With the introduction of Stalking Protection Orders we look at whether they are going to be a useful tool or a way of saving time and money by not prosecuting a perpetrator.
The orders can be applied for by a police officer of a rank not below Superintendent.
The application can be for an interim order or a full order. A full order will normally last 2 years with a breach on Indictment carrying up to 5 years in prison and or a fine. If a person served with an order disputes it, they can appeal it to a Crown Court. It is important that anyone accused of something they haven’t done seeks immediate advice.
These orders can be very restrictive with conditions imposed on them such as requirements to attend an assessment of suitability for treatment; attend an appropriate perpetrator intervention programme; attend a mental health assessment; attend a drugs and alcohol programme; surrender devices; provide the police with access to social media accounts, mobile phones, computers, tablets and passwords/codes; and/or sign on at a police station.
There is no doubt that victims of such obsessive behaviour are at risk and need protecting, but what about those people that make allegations that aren’t true? (and there are people out there that make false accusations every single day), could they accuse a person of one of the many things below and be served with an order? Yes of course they could. Where is the protection for them?
Examples of stalking behaviour are listed within the Protection from Harassment Act 1997 which includes the following non-exhaustive list of examples of acts or omissions associated with stalking:
Following a person, contacting, or attempting to contact, a person by any means, publishing any statement or other material relating or purporting to relate to a person, or purporting to originate from a person, monitoring the use by a person of the internet, email or any other form of electronic communication, loitering in any place (whether public or private), interfering with any property in the possession of a person, watching or spying on a person.
Other examples are contacting the victim’s children, partner, other family members, friends, co- workers or other third parties. Stalking by proxy (stalking people connected to the ‘primary’ victim). Sending unsolicited gifts or other items to the victim. Hacking the victim’s social media accounts, email, phone or computer.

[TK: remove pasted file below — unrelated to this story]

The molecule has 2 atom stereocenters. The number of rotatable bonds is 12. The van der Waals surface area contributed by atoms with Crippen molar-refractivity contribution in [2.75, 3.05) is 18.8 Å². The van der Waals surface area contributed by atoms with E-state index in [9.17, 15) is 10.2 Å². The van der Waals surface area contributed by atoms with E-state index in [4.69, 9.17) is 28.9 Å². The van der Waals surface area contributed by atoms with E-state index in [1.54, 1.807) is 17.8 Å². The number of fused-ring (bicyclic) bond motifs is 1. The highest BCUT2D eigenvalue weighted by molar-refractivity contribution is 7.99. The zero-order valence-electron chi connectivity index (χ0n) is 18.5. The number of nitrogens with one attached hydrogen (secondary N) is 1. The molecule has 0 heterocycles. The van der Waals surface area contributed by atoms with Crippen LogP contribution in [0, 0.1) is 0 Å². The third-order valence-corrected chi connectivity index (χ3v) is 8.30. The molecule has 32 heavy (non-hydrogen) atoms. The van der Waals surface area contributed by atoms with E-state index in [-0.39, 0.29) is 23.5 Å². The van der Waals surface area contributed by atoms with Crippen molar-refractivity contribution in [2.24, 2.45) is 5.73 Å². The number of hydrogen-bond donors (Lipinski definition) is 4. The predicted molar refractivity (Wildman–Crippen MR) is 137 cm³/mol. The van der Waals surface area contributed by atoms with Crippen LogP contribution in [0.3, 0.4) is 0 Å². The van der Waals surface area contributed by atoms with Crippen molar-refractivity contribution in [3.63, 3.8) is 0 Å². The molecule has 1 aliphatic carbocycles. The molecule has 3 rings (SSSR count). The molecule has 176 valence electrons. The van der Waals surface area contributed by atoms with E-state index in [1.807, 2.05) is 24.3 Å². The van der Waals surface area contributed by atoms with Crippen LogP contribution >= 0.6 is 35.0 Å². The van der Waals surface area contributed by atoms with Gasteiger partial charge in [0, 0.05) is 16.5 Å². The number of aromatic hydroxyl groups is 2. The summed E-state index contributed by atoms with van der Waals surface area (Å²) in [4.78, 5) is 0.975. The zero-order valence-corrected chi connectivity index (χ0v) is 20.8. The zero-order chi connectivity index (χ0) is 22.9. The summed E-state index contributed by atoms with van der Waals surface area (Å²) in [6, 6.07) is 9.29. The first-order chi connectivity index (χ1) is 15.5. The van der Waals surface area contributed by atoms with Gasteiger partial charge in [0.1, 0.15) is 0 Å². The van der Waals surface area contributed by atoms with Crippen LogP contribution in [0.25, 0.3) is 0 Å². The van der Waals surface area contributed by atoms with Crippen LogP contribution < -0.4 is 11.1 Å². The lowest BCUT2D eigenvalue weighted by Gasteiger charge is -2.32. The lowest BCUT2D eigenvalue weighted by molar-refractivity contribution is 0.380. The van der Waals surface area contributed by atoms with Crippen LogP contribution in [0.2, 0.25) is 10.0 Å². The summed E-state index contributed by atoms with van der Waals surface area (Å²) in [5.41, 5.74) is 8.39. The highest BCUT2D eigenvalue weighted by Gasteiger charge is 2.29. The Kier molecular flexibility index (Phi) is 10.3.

Using multiple social media accounts, email addresses or phone numbers to contact the victim, which may include the use of aliases. Information gathering on the victim, such as by contacting third parties, searching public records, stealing private documents belonging to the victim or viewing them without the victim’s knowledge. Impersonating the victim in order to gather information about them. Bringing vexatious litigation or making vexatious counter-allegations against the victim, or otherwise using official processes to perpetuate contact with the victim, cause them distress or drain their resources.
Cancelling or procuring goods or services to the victim. Joining the same gym, church, medical practice, educational course, workplace, sports club or other group as the victim. Criminal damage or breaking into the victim’s home, garden or vehicle. Creating or exploiting disputes between the victim and their friends, family or wider support network, to isolate the victim and make them dependent on the perpetrator. Creating social media posts or websites containing malicious or personal content relating to the victim or referencing things which would have meaning only to the victim. Threatening violence against the victim, or actually attacking them. Monitoring the victim by planting tracking or bugging devices, or by installing or activating a programme or application on the victim’s personal devices. Publishing or threatening to publish personal information or images relating to the victim (so called revenge porn or doxing). Threatening suicide or self-harm, or otherwise manipulating the victim to respond to contact. In the case of former intimate partners, carrying out a campaign of economic abuse (for example, seeking to control their access to money, employment, food or other essential resources).
The Protection from Harassment Act already provides safeguards, is the Stalking Protection Order another way to circumvent the police having to investigate and charge someone who is behaving in a way that puts someone at risk?
At the end of the day it’s another piece of paper, and those intent on behaving in such a manner aren’t going to stop because of that. They need to be investigated and charged and the courts given powers to suitably punish and protect.
This blog was written by: Lynn Mahon
DISCLAIMER: Please note that this post sets out the general position under the general law. It should not be acted upon in any specific circumstances without taking specific legal advice as to those circumstances. Also, it should not be relied upon, acted upon or treated as a substitute for specific advice relevant to particular circumstances. If you do require specific advice please contact us for assistance.